COLUMBIA — Jeanette Leroux slips a strap attached to a white remote around her wrist to prevent the remote from flying out of her hand. She grips the remote and positions herself in front of the big-screen TV.
The character on the screen resembles her, with short gray hair and eyeglasses.
As Leroux swings her arm back, her on-screen character does the same. She presses a button on the remote and then releases it on her forward swing. Leroux was in the 10th frame of her bowling game. She already bowled one strike and was getting ready to do it again.
“This is better than real bowling,” Leroux said after her ball knocked down another set of 10 pins, excited about setting a new personal record with a high score of 175.
A recreation room at Lenoir Woods, a continuing care retirement community in Columbia, functions as a virtual bowling alley once a week. Residents gather to play the game on Nintendo Wii, an interactive video game console that translates movement onto the screen through the use of a remote controller and sensor bar.
“They really enjoy it and have a really good time,” said Elliott Bentley, director of resident services for independent living at Lenoir Woods. “Without actually going to a bowling alley, it’s probably as close to that experience as we can get.”
The Wii even allows some residents to participate in sports that they may no longer be able to physically participate in at this stage of their lives.
“For a couple of people that come, it’s probably the most physical activity they do, aside from maybe walking,” Bentley said. “We have a couple of people who used to bowl and would probably still bowl if they didn’t have trouble lifting the ball and doing the motions. I think that’s why they’re drawn to Wii bowling.”
Other retirement communities in Columbia also have added Wii games into seniors’ activities. TigerPlace, The Terrace and Boone Landing all have the game system available to residents. Ron Worthley, the owner of Hillcrest Assisted Living, said he hopes to get a Wii for his facility as well.
Mark Bowers, director of recreation for independent living at Lenoir Woods, said he used to take residents on bowling trips but found that the Wii bowling game was a “really nice alternative for them,” especially for residents like Lavona Virgen.
“Lavona is actually a pretty amazing Wii bowler,” Bowers said. Virgen later won the competition, finishing first out of four bowlers.
Virgen and her husband, Hal Virgen, play Wii a couple times a month. She said they used to play in a couples bowling league, but that it’s been many years since then.
“I have rheumatoid arthritis, so I’m not able to lift a heavy bowling ball anymore,” Virgen said. “So it’s a fun thing that we can do together.”
And like many of the other residents at Lenoir Woods, Nintendo Wii bowling was Virgen’s first experience playing video games.
Bentley and Bowers said there was a lot of curiosity about the new video game system. So they slowly started introducing the Wii through the monthly newsletter and by bringing it out during social gatherings to allow groups of residents to try it.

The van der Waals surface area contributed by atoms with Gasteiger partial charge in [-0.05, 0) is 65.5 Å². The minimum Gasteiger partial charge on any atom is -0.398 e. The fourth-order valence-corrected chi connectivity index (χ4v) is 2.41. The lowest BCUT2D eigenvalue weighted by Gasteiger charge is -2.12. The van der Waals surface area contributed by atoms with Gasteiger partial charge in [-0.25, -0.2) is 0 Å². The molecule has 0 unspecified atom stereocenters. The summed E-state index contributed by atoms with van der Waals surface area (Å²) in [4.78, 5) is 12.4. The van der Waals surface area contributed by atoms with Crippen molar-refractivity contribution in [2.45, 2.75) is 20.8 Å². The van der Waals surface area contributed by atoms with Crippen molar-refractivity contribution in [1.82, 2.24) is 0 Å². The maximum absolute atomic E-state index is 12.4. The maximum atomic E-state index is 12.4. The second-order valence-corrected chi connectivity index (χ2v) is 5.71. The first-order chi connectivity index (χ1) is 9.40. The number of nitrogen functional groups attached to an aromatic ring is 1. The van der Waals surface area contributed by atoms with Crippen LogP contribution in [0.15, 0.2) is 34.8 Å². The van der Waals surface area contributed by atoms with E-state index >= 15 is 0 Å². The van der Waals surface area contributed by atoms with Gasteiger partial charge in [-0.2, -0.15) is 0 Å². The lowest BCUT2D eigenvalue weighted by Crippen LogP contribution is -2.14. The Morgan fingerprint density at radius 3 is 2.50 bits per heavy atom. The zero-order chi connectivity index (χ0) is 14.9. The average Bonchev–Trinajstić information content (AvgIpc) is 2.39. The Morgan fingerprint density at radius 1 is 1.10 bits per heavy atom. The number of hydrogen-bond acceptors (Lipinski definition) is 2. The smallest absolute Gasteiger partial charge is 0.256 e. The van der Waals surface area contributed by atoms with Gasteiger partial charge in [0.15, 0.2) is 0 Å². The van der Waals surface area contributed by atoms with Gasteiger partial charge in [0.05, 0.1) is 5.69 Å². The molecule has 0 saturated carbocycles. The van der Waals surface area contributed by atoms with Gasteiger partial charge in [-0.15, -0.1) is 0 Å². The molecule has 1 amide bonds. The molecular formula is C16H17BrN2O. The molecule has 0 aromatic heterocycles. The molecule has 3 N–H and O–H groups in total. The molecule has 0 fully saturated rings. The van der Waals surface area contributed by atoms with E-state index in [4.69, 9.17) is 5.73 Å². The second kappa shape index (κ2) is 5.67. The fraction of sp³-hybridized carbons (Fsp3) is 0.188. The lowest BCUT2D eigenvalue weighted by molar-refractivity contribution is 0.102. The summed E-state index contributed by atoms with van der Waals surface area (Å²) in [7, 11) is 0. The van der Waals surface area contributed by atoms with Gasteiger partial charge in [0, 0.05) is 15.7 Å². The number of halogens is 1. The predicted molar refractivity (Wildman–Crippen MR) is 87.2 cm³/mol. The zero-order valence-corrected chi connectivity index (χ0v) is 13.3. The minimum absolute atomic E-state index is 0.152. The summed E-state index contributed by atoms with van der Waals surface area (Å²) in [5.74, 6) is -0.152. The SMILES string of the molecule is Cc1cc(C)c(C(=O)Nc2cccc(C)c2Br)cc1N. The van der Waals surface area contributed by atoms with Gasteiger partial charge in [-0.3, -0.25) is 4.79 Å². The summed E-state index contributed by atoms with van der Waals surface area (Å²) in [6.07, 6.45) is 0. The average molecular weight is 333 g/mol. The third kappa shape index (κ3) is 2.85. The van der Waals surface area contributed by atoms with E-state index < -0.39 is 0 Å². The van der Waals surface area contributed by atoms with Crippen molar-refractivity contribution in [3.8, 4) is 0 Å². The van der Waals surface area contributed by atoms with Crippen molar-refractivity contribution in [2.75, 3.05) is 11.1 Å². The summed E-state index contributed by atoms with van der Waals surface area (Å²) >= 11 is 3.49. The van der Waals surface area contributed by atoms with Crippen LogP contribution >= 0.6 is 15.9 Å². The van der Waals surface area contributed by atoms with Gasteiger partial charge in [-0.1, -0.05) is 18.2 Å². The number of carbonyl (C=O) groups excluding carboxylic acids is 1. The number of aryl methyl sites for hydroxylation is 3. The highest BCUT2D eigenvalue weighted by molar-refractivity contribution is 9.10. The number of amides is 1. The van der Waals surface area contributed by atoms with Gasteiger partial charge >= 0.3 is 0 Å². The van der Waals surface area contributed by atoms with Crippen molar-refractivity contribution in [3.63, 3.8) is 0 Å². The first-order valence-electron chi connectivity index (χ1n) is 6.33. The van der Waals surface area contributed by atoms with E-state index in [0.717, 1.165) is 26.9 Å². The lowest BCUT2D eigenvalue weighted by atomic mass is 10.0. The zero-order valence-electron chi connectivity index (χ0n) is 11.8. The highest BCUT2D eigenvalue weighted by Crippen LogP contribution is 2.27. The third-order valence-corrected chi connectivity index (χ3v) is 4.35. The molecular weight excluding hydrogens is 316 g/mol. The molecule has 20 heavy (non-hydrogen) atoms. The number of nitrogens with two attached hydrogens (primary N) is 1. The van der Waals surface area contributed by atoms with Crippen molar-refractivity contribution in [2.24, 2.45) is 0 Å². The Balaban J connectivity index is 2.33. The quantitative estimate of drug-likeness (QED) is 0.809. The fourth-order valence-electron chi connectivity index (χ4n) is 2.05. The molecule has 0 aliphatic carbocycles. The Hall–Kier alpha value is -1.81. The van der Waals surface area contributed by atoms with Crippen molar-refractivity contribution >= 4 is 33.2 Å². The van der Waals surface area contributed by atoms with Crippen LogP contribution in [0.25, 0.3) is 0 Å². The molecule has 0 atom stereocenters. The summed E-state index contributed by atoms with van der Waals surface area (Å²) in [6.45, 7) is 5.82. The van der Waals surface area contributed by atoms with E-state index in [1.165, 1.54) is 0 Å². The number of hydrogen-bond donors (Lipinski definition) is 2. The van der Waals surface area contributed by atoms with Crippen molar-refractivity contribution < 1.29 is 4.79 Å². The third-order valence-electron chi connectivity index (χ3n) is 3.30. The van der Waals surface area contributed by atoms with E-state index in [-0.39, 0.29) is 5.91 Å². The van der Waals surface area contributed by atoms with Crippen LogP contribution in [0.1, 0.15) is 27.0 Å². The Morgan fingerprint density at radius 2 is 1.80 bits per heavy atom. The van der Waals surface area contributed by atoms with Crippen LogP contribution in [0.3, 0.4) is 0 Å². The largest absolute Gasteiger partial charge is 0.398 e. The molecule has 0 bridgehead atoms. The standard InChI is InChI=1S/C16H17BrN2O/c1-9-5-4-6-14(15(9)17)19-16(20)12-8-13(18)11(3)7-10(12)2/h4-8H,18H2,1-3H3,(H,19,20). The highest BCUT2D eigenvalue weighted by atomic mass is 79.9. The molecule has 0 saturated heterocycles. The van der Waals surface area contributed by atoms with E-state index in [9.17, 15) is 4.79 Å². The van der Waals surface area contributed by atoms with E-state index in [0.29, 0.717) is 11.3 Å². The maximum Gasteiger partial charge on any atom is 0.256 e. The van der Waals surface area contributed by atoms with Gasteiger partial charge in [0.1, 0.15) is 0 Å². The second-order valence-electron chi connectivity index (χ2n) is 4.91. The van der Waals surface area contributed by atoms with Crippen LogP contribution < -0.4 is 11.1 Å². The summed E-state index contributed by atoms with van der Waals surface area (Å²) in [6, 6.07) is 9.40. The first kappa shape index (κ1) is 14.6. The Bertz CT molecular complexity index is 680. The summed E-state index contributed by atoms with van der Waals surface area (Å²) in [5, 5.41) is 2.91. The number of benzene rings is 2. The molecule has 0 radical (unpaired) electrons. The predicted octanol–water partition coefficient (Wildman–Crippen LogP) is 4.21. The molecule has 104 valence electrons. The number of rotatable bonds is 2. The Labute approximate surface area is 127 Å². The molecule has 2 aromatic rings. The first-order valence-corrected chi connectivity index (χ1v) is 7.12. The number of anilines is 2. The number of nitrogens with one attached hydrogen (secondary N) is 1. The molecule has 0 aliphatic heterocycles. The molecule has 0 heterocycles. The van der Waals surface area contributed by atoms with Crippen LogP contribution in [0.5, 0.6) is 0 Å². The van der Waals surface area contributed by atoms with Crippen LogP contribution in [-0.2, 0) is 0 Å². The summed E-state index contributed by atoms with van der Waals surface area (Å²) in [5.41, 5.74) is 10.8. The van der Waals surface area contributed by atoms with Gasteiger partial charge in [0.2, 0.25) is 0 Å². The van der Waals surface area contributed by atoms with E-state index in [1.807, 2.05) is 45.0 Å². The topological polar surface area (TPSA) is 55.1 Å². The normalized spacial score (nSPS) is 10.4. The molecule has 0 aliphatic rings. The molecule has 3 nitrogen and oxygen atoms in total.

“The biggest obstacle for us is the fact that it’s a video game, and to a lot of them it seems very foreign,” Bowers said. “But once they see what it’s really about — that it’s virtual and it’s relatively easy to learn, they become more interested.”
They even held “Wii School” to teach residents how to play.
“It was for anyone who wasn’t comfortable coming with a group of people at first,” Bowers said, “so they could have a little one-on-one with Elliott or I to become more familiar with the system and how it works.”
Bentley said the senior living community has five Wiis spread throughout the independent living, assisted living and skilled nursing sectors. Residents have the option of playing three days a week: one day for bowling, one for golf and another for the new Wii Fit.
The Wii comes packaged with the Wii Sports disc, which includes bowling, golf, boxing, baseball and tennis, though independent and assisted living residents have taken to only the first two for now.
“Bowling is the easiest one to do and the easiest one to teach,” Bowers said. “We’ve had some residents who have come to play Wii and have really enjoyed it, and now they have one in their own homes.”
Mark Brumbach, 72, said he originally purchased a Wii to have available for his three grandchildren. When they come to visit from St. Louis, he and his wife, Pat Brumbach, will sometimes play with them. Brumbach said they play the bowling game primarily, but will also play baseball, tennis and golf.
“My wife and I are blessed that we are still mobile where we can get out and do other things,” Brumbach said. “But as you get older, these type of things become more attractive.”
Now with the addition of Wii Fit, which Lenoir Woods bought the day it was released, seniors have even more ways to exercise. The Wii Fit offers strength training, aerobics, yoga and balance games, such as heading soccer balls or skiing down a mountain while standing on the Wii Balance Board platform.
“A lot of them like it because it’s like they have a personal trainer,” Bowers said. “Either Elliott or I are with them the whole time. It’s pretty great because it offers different strengthening and balancing options.”
While Wii Fit is becoming increasingly more popular among residents, bowling still claims the top spot. Bentley said virtual bowling tournaments might take place in the near future because another Lutheran Senior Services senior living community, Heisinger Bluffs in Jefferson City, also has a Wii.
“We would like to get a consistent group of people who show up and form a bowling team,” he said. “Our goal is eventually to be able to get online and play our sister community.”